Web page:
Letter | Published:

The Viscous Motion of Ice

Nature volume 49, page 173 | Download Citation

Subjects

Abstract

Is not Sir H. Howorth wrong in assuming that there is no transmission of hydrostatic pressure in ice? Certainly Forbes was of opinion that such transmission existed, and was necessary to explain the remarkable parallelism between the motion of ice and of viscous fluids. It is a question of scale. Even a cup of treacle will not flatten out indefinitely; still less will a barrel of pitch; but I have no doubt a cubic mile of ice would flatten out, but to what extent is a question for calculation, not for dogmatic assertion. Unfortunately the first requisite of such calculations is wanting, as no determination of the coefficient of viscosity exists. Canon Moseley's experiments are clearly out of court, and in the interesting experiments of Mr. Coutts Trotter in 1883, the length of the portion of ice which took part in the shearing motion is not given.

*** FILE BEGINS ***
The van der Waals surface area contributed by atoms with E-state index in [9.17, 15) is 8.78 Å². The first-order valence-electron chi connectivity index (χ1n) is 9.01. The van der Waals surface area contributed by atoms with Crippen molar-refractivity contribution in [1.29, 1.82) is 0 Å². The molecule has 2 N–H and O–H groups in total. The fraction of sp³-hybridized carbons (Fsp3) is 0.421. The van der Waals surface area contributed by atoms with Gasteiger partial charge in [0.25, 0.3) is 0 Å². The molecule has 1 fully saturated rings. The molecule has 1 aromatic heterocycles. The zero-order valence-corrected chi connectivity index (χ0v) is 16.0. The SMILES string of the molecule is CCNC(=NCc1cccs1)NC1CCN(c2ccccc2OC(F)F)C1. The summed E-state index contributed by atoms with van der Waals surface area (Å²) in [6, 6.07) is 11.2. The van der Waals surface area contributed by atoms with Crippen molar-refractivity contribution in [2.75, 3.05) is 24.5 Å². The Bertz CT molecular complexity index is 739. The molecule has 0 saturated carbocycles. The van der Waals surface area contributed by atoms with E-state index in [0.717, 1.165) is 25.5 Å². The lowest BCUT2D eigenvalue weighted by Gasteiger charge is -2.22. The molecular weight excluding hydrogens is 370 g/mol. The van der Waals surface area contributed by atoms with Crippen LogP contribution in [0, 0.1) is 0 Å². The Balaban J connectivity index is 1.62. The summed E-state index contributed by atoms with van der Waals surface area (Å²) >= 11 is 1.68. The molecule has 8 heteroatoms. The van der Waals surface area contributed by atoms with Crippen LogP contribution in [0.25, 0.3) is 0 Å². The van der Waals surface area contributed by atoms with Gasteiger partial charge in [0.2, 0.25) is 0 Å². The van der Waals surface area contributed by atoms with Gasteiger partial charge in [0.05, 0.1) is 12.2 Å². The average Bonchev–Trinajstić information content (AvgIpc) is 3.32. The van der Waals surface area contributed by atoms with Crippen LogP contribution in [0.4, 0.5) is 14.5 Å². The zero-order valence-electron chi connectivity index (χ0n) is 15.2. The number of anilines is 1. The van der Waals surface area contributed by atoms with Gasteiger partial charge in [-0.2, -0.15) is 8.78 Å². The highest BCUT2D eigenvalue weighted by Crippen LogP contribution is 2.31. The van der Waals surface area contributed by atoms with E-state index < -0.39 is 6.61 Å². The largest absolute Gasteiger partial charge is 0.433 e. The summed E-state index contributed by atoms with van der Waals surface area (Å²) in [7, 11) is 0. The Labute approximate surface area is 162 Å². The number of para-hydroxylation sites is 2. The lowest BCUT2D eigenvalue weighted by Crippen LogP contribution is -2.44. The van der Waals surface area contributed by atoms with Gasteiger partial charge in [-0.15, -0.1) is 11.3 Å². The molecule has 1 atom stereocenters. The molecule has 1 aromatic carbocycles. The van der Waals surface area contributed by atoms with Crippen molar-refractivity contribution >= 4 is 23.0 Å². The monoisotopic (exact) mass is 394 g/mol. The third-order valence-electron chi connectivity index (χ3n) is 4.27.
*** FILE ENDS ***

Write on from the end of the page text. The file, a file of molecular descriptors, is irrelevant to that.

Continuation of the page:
Access optionsAccess options

Rent or Buy article

Get time limited or full article access on ReadCube.

from$8.99

All prices are NET prices.

Author information

Affiliations

  1. 19 The Boltons, S.W. December 12.

    • JOHN TENNANT

Authors

  1. Search for JOHN TENNANT in:

About this article

Publication history

Published

DOI

https://doi.org/10.1038/049173b0

Comments

By submitting a comment you agree to abide by our Terms and Community Guidelines. If you find something abusive or that does not comply with our terms or guidelines please flag it as inappropriate.